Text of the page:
Recap of April's Public Lectures

by SAH News | May 16, 2016
April 11: WTTW's Geoffrey Baer and Dan Protess - Presented by Pella Crafted Luxury

On Monday, April 11, 2016, SAH launched a series of lectures and programs in conjunction with Pella Crafted Luxury, in their newly opened showroom at the Chicago Merchandise Mart.  The showroom, several years in development, was designed by SAH members, architects Stuart Cohen, FAIA and Julie Hacker, AIA of Stuart Cohen and Julie Hacker Architects, Evanston, IL.  

WTTW (Chicago’s PBS station) Host Geoffrey Baer and Producer Dan Protess presented a preview of their well-received architectural series, “Ten That Changed America.”  The three programs produced for 2016 include “Ten Homes,” “Ten Parks,” and “Ten Towns,” which follow their 2014 program “Ten Buildings that changed America.”



After a reception generously hosted by Pella Crafted Luxury and a brief welcome by Jim Mansueto, SAH Executive Director Pauline Saliga welcomed the crowd of over 100 attendees and introduced the speakers. Geoffrey Baer and Dan Protess presented clips from each of the programs, which include interviews with SAH members Edward Bosley, Mary Corbin Sies, Gabrielle Esperdy, Paul Goldberger, Katerina Ruedi Ray, Francesca Russello Ammon, Robert A.M. Stern, Lynda Waggoner, Thaisa Way and Robin Williams. In the discussion that followed, attendees were treated to some “behind the scenes” stories and the logic behind the locations chosen for the series. The producers had consulted extensively with SAH during the series preparation. To learn more about the “Ten that Changed America” PBS series, visit


This event, part of SAH’s initiative to engage a broader public audience with the history of the built environment, was a huge success. SAH looks forward to continued ongoing collaboration with Pella Crafted Luxury. The next program, which has already sold out, is planned for June 16, 2016, and will feature three Chicago architects speaking about how Henry Hobson Richardson, Louis Sullivan, and Frank Lloyd Wright continue to influence their work. The June program is organized by SAH, The Glessner House Museum, and the Frank Lloyd Wright Trust, and hosted by Pella Crafted Luxury.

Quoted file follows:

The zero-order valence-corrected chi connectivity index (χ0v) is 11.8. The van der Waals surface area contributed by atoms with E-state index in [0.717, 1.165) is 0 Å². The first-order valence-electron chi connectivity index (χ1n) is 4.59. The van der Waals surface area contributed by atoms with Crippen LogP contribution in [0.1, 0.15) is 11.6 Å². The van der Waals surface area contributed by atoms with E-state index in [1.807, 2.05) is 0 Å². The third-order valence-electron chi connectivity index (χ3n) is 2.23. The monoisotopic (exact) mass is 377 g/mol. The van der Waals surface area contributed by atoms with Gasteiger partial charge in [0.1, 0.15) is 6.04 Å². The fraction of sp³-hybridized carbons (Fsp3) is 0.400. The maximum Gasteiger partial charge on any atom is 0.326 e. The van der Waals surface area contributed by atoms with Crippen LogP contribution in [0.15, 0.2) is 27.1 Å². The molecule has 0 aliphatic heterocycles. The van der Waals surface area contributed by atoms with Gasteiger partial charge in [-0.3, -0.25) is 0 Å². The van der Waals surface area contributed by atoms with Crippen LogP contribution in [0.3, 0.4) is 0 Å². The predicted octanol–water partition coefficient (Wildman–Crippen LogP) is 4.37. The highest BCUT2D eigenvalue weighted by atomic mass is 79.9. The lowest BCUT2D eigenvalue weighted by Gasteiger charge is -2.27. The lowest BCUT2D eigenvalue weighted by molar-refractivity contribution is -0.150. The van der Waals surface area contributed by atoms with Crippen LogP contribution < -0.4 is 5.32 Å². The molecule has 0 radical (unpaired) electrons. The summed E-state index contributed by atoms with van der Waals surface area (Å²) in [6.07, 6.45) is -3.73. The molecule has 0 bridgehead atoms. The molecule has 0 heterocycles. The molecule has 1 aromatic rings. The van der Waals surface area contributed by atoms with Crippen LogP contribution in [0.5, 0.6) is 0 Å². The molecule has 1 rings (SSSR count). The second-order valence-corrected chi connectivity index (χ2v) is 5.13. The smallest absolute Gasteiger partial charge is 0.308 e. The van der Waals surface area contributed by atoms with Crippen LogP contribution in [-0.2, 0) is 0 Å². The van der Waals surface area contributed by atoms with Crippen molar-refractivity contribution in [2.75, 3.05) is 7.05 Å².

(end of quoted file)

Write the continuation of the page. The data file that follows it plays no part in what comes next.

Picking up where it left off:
April 20: On an Elder’s Trail: The Later Life of Charles M. Charnley

On Thursday April 20, 2016, SAH collaborated with The Newberry Library to present the program: “On an Elder’s Trail: The Later Life of Charles M. Charnley.”  Jack Perry Brown, former director of The Ryerson and Burnham Libraries at The Art Institute of Chicago, presented new research on the life and mysterious disappearance of Charles M. Charnley, the brother of the very private James Charnley who built the iconic Charnley House, which serves as SAH’s headquarters.  

After a welcome by both the Newberry Library and Pauline Saliga, the audience of over 100 attendees was regaled with Jack Brown’s findings as he “was waylaid by the information I found about James Charnley’s brother, Charles, on the way to researching the Charnley House.” According to his extensive research using newspapers, college yearbooks, phone directories, public birth and death records, and online genealogy records, Brown found that Charles had embezzled a significant sum from the Fourth Presbyterian Church, where he had served as an elder. He disappeared on Lake Street in Chicago, into a waiting carriage, despite a number of security guards keeping watch on him. He and his second wife abandoned their children, adopted assumed names, ran several hotels in both Canada and the U.S., and are buried in North Carolina, with the assumed names on the headstone. We were fortunate to have a direct descendent of the Charnley family attending the program, who had an opportunity to visit with Jack Brown and Pauline Saliga at the Charnley-Persky House earlier in the day. This research is a tantalizing step forward in SAH’s stewardship of Louis Sullivan and Frank Lloyd Wright’s  Charnley-Persky House. 

Founded in 1940, the Society of Architectural Historians is an international nonprofit membership organization that promotes the study, interpretation and conservation of architecture, design, landscapes and urbanism worldwide. SAH serves a network of local, national and international institutions and individuals who, by profession or interest, focus on the built environment and its role in shaping contemporary life. SAH promotes meaningful public engagement with the history of the built environment through advocacy efforts, print and online publications, and local, national and international programs.

SAH thanks The Richard H. Driehaus Foundation
for its operating support.
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